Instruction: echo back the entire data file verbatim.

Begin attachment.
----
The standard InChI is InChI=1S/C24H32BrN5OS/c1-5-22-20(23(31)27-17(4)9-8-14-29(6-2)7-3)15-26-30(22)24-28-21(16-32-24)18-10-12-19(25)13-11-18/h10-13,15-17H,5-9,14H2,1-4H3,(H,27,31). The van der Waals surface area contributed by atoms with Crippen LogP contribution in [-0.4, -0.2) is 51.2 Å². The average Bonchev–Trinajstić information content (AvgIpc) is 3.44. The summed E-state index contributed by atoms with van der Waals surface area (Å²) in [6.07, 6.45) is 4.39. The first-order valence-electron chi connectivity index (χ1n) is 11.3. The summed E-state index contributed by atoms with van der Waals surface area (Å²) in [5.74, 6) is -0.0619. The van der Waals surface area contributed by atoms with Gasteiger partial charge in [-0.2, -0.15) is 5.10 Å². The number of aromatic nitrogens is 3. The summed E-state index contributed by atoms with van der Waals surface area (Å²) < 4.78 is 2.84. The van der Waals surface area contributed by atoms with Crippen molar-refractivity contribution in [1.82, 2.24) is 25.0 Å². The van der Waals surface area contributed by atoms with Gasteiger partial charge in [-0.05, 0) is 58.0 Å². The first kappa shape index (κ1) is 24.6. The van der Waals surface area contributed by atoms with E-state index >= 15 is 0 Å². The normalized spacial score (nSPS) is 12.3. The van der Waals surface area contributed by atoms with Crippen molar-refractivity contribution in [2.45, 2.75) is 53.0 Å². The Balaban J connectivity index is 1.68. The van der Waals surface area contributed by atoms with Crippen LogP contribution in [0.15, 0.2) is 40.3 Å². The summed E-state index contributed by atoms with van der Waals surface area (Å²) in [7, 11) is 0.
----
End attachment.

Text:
The standard InChI is InChI=1S/C24H32BrN5OS/c1-5-22-20(23(31)27-17(4)9-8-14-29(6-2)7-3)15-26-30(22)24-28-21(16-32-24)18-10-12-19(25)13-11-18/h10-13,15-17H,5-9,14H2,1-4H3,(H,27,31). The van der Waals surface area contributed by atoms with Crippen LogP contribution in [-0.4, -0.2) is 51.2 Å². The average Bonchev–Trinajstić information content (AvgIpc) is 3.44. The summed E-state index contributed by atoms with van der Waals surface area (Å²) in [6.07, 6.45) is 4.39. The first-order valence-electron chi connectivity index (χ1n) is 11.3. The summed E-state index contributed by atoms with van der Waals surface area (Å²) in [5.74, 6) is -0.0619. The van der Waals surface area contributed by atoms with Gasteiger partial charge in [-0.2, -0.15) is 5.10 Å². The number of aromatic nitrogens is 3. The summed E-state index contributed by atoms with van der Waals surface area (Å²) < 4.78 is 2.84. The van der Waals surface area contributed by atoms with Crippen molar-refractivity contribution in [1.82, 2.24) is 25.0 Å². The van der Waals surface area contributed by atoms with Gasteiger partial charge in [-0.05, 0) is 58.0 Å². The first kappa shape index (κ1) is 24.6. The van der Waals surface area contributed by atoms with E-state index >= 15 is 0 Å². The normalized spacial score (nSPS) is 12.3. The van der Waals surface area contributed by atoms with Crippen molar-refractivity contribution in [2.45, 2.75) is 53.0 Å². The Balaban J connectivity index is 1.68. The van der Waals surface area contributed by atoms with Crippen LogP contribution in [0.15, 0.2) is 40.3 Å². The summed E-state index contributed by atoms with van der Waals surface area (Å²) in [7, 11) is 0.